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President Trump dare not try to fire special counsel Mueller

Special counsel and former FBI Director Robert Mueller

Special counsel and former FBI Director Robert Mueller leaves after briefing members of the Senate Judiciary Committee on the investigation into Russia's interference in the 2016 presidential election, on Capitol Hill in Washington, June 21, 2017. Credit: EPA / Michael Reynolds

The attorney general of the United States can always be caught between the oath to uphold the Constitution and loyalty to the president who appointed him or her. But there is no choice — following the law and acting as a check on the executive are fundamental to our system of government.

Donald Trump has locked up a lot of firsts in disregarding expectations of presidential behavior, but his humiliation of Jeff Sessions, disparagement of other top Justice Department officials and warning to the special counsel probing Russian involvement in the 2016 election are frightening. As that investigation spreads to his family and his past business dealings, it’s clear Trump wants to stop the scrutiny.

There would be no quicker way to short-circuit his presidency.

In a lengthy, rambling and just plain weird interview with The New York Times on Wednesday, Trump faulted Sessions, one of his earliest and key supporters, for not telling him in advance that he would recuse himself from any investigation of Russia’s election meddling. Sessions removed himself in March after spending weeks resisting such demands.

Trump told the Times that the recusal was “unfair” to him. He also expressed displeasure with Sessions’ deputy, Rod Rosenstein, acting FBI Director Andrew McCabe and special counsel Robert Mueller, who is heading the probe.

Mueller was appointed by Rosenstein after Trump fired FBI Director James Comey because the president wanted to shut down the Russia investigation. With Sessions removed from the chain of command on the probe, Trump would have to order Rosenstein to fire Mueller, something the career prosecutor has reassured Congress that he would do only for “good cause.”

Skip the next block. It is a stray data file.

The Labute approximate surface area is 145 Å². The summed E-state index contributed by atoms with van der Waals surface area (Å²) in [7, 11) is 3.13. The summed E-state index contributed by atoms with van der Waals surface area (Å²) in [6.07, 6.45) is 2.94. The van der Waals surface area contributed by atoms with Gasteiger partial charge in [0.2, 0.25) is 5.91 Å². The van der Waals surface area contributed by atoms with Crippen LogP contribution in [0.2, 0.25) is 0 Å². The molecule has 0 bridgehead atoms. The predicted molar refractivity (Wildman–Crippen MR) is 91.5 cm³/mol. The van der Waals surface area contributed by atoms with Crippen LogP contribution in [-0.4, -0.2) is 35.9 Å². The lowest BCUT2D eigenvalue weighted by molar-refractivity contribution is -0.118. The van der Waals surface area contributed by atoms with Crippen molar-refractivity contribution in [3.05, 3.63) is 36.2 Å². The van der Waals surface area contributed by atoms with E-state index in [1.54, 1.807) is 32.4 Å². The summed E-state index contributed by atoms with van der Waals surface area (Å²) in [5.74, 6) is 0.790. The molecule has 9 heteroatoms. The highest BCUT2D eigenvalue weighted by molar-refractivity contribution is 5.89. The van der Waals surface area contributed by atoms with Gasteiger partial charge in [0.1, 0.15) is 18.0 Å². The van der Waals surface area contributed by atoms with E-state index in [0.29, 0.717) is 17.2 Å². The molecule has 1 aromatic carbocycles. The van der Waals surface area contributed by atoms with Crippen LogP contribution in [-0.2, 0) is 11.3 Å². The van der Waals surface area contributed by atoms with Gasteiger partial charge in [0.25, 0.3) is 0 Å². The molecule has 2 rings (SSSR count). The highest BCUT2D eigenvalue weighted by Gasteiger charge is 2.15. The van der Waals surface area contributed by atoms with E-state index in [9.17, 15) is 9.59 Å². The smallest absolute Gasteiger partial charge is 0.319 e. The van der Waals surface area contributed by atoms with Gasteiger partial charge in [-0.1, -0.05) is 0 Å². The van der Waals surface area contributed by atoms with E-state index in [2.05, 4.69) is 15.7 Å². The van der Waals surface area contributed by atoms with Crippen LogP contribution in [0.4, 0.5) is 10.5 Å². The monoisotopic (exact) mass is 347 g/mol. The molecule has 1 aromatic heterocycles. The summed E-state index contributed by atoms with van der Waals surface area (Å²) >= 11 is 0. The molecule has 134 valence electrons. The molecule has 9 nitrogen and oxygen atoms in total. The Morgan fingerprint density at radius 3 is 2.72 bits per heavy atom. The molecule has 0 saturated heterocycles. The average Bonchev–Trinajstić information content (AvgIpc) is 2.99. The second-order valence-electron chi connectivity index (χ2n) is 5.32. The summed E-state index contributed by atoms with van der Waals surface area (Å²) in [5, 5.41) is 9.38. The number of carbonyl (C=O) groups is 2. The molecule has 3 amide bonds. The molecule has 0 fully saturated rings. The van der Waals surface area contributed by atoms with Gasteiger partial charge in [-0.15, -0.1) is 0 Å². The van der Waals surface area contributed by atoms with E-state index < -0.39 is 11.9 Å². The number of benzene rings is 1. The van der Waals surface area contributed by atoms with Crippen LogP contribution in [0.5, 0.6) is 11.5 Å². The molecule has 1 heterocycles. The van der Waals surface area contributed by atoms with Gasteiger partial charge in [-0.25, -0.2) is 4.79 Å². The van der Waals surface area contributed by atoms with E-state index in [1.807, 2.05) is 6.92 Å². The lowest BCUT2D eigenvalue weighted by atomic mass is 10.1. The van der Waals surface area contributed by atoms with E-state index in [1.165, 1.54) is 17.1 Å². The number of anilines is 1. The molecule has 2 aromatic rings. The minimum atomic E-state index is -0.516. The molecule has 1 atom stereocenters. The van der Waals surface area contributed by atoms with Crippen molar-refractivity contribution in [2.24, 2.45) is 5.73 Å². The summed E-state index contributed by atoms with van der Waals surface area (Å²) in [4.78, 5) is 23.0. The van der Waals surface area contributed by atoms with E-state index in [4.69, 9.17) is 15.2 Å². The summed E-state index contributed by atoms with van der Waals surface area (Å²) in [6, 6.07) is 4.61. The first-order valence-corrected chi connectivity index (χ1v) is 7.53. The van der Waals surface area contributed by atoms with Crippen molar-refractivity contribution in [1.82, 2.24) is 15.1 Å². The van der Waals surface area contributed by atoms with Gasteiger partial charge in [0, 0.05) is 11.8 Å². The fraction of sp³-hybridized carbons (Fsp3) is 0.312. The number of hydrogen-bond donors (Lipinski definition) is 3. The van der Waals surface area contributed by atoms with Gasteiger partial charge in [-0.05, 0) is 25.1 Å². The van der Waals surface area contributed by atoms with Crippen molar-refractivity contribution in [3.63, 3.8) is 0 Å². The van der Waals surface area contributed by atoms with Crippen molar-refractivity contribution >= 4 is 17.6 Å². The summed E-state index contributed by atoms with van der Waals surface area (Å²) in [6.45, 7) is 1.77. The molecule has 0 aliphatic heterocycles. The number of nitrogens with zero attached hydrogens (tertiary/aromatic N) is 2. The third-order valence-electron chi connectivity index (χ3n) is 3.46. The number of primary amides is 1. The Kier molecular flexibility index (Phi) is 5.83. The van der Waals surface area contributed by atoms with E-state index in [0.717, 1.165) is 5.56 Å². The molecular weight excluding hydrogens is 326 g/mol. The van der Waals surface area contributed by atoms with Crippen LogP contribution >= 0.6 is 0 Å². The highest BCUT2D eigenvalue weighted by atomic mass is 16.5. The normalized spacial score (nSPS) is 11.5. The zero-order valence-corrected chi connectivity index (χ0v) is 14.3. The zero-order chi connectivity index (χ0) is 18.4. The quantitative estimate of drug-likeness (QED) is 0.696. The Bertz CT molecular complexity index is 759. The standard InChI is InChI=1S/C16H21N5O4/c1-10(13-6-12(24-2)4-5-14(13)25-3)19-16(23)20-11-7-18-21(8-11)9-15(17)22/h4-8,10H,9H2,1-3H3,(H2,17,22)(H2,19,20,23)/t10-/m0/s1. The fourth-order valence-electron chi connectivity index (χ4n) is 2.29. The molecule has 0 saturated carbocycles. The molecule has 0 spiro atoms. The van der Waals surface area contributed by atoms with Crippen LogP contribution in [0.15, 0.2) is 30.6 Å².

So Trump appears to want to make that case. In the past few weeks, there have been rumblings from Trump’s inner circle of great dissatisfaction with Mueller, a highly regarded former FBI director. And that was way before his son, Donald Trump Jr., got tangled up in the probe.

Thursday morning, a stunned Sessions gamely said he would stay on “as long as that is appropriate,” and he said it with McCabe and Rosenstein by his side. “I am totally confident that I can run this office in an effective way,” he added. Start the countdown clock.

Later in the day, Trump’s spokeswoman said the president had no intention of firing Mueller, but that he wanted to make clear to the special counsel that he shouldn’t go beyond election interference. Earlier in the day, however, Bloomberg News reported that Mueller was doing exactly that. As he must.

Despite Trump’s denials that there was any collusion with Russia by his campaign or family, there is enough evidence to warrant a wide-ranging review. And that can’t be done without exploring the reasons why Russia might have wanted to help Trump. Would our rival now be advantaged in its relations because the president was beholden to Russian interests, either because of loans or because of shady real estate transactions? If that’s where the evidence leads, Mueller must follow.

Trump might never understand how his enormous power is restrained by the Constitution. But he should be smart enough to know that stopping Mueller would end that power altogether.